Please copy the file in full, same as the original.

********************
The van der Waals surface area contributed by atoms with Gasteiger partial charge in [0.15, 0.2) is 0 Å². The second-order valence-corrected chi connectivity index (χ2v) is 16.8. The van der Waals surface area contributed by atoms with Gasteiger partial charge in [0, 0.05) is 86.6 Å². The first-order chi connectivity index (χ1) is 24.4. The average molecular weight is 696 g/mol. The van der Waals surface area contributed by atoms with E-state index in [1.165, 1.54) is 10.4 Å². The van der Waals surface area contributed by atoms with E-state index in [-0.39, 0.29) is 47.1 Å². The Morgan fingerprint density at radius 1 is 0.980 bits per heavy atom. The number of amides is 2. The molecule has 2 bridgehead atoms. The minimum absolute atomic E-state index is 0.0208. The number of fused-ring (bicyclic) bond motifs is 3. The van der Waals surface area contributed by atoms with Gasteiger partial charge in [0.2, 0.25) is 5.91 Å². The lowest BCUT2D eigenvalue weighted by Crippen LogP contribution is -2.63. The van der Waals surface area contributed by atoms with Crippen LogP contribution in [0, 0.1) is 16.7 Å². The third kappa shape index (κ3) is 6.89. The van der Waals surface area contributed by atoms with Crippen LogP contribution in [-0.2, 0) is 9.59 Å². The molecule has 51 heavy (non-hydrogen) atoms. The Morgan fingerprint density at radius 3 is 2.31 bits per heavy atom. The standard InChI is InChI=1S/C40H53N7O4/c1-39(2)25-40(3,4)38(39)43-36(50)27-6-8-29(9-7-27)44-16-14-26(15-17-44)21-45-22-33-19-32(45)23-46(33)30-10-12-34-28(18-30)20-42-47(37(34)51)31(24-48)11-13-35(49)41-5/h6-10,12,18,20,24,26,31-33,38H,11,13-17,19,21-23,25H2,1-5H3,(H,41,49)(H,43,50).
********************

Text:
The van der Waals surface area contributed by atoms with Gasteiger partial charge in [0.15, 0.2) is 0 Å². The second-order valence-corrected chi connectivity index (χ2v) is 16.8. The van der Waals surface area contributed by atoms with Gasteiger partial charge in [0, 0.05) is 86.6 Å². The first-order chi connectivity index (χ1) is 24.4. The average molecular weight is 696 g/mol. The van der Waals surface area contributed by atoms with E-state index in [1.165, 1.54) is 10.4 Å². The van der Waals surface area contributed by atoms with E-state index in [-0.39, 0.29) is 47.1 Å². The Morgan fingerprint density at radius 1 is 0.980 bits per heavy atom. The number of amides is 2. The molecule has 2 bridgehead atoms. The minimum absolute atomic E-state index is 0.0208. The number of fused-ring (bicyclic) bond motifs is 3. The van der Waals surface area contributed by atoms with Gasteiger partial charge in [0.2, 0.25) is 5.91 Å². The lowest BCUT2D eigenvalue weighted by Crippen LogP contribution is -2.63. The van der Waals surface area contributed by atoms with Crippen LogP contribution in [0, 0.1) is 16.7 Å². The third kappa shape index (κ3) is 6.89. The van der Waals surface area contributed by atoms with Crippen LogP contribution in [-0.2, 0) is 9.59 Å². The molecule has 51 heavy (non-hydrogen) atoms. The Morgan fingerprint density at radius 3 is 2.31 bits per heavy atom. The standard InChI is InChI=1S/C40H53N7O4/c1-39(2)25-40(3,4)38(39)43-36(50)27-6-8-29(9-7-27)44-16-14-26(15-17-44)21-45-22-33-19-32(45)23-46(33)30-10-12-34-28(18-30)20-42-47(37(34)51)31(24-48)11-13-35(49)41-5/h6-10,12,18,20,24,26,31-33,38H,11,13-17,19,21-23,25H2,1-5H3,(H,41,49)(H,43,50).